A Dystonic person with other Functional Episodes does not know their own strength, if someone offered you to hold a baby, please do not say 'yes'. He said this is just one example, but the next one is what many people do not realize, or never been told. On a nice warm day you would probably be offered a cold glass of squash or any cold drink, never accept it. If you do, remember the first two problems with Dystonia, you will always use your good hand out of the two to pick it up, and then use the other hand to stabilise the tremor, but the more your brain is telling you to stabilise that drink the harder your grip becomes, until it will eventually shatter the glass.

      What actually happens is your brain is telling to grip hard with one hand and stabilise it with the other, at some point and you will be unaware that this is happening, that glass will shatter - and because your hand was trying as hard as it could to counteract, you will cut your hands, and then it will be a trip to A&E - and depending on the glass type you may need surgery or stitches.

      Since, being told this I use strong plastic cups or just drink out of a bottle (using only one hand!). I never use both together anymore. It may not affect all dystonic patients this way, but from what I seen myself I certainly would not trust myself. When I was younger, my wife was forever complaining I was holding her hand too hard - even now she gets bruises from my fingers, and I don't even know that I held her that hard.

      A person with Dystonia must adapt to the world around them, there is many things I cannot do, take for instance this message - this took me nearly 3 hours to type!! I have to use 2 hands to control the mouse!

      Alcohol for me is a real big 'NO' - I am on over 30 tablets a day! Every 10 weeks 6 BoTox injections.



    • Posted

      The doctor's opinions seem to be very extreme and rigid.
    • Posted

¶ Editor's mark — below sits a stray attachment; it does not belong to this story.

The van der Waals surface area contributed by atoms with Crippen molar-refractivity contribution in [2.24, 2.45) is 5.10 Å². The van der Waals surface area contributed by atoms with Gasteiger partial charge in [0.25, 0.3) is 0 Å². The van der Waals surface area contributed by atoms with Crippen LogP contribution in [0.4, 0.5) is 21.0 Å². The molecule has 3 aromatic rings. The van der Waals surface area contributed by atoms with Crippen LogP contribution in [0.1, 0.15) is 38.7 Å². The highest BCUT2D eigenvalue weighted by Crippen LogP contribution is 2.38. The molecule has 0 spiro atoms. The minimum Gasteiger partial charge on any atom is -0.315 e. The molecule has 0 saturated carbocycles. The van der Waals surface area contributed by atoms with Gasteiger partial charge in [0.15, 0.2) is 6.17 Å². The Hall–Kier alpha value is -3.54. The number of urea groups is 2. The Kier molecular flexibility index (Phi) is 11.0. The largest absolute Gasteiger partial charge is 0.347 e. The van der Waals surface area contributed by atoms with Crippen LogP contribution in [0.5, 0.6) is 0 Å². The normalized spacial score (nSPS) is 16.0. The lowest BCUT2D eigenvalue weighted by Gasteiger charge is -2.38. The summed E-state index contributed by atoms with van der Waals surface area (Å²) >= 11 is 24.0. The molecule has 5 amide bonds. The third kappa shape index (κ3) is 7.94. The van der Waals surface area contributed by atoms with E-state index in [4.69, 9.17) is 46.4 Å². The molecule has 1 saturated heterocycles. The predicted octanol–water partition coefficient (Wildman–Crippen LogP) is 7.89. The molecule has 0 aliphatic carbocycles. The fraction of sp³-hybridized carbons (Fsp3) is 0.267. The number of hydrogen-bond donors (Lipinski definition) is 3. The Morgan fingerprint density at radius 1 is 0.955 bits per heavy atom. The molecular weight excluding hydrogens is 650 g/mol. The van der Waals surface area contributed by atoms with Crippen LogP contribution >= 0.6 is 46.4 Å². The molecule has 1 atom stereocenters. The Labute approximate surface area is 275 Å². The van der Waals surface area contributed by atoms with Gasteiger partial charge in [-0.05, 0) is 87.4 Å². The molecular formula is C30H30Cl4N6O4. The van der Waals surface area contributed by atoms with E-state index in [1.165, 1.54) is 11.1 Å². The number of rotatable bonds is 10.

I guess some people will abuse the drink but to get home safely it worked

      for me.  I am not a drinker as pills and drinks are a no no.  But as you say Jenny very extreme and rigid some Docs can be. 

      At least I got home safely and calm. ie no stress

  • Posted


    ''I also have essential tremors. So did my dad, before he passed 2 months ago. There is a genetic factor, per my neurologist. The neurologist has given the advice of having a drink or two in the evening. My propranolol that I take for high blood pressure he increased from 120 mg to 160 mg  to help the tremors, which improved the tremors in the right hand. But my left was still an issue, most particularly my left thumb. He gave me half a prescription of 50 mg of Primidone in the evening. Better, but I wanted to get it more under control. Then he upped the Primidone to a full tablet. It has improved immensely, almost imperceptible. So propranolol, Primidone and a glass or two of wine have been the magic potion for me, and no side effects. 

  • Posted

    Yes, I used to find that alcohol can lessen tremors. Of course, in the long run, too much alcohol can cause hand tremors.
  • Posted

    This is what they say the familial tremor symptoms are. I was diagnosed with essential tremors 2.5 years ago.  My tremors have gotten worse and I have now started falling over the last three months. I do also suffer from scoliosis, with spinal disk disease, and cervical and lumbar stenosis with neuropathy in my arms and legs, however, my neurosurgeon thinks I have familial tremor, and my neurologist tells me I have essential tremors and to drink a glass of red wine a day. I have not done that but I have had other alcohol beverages and my tremors don't stop they're just not as severe.  Does anyone else have gait (falling or balance issues) with their tremors?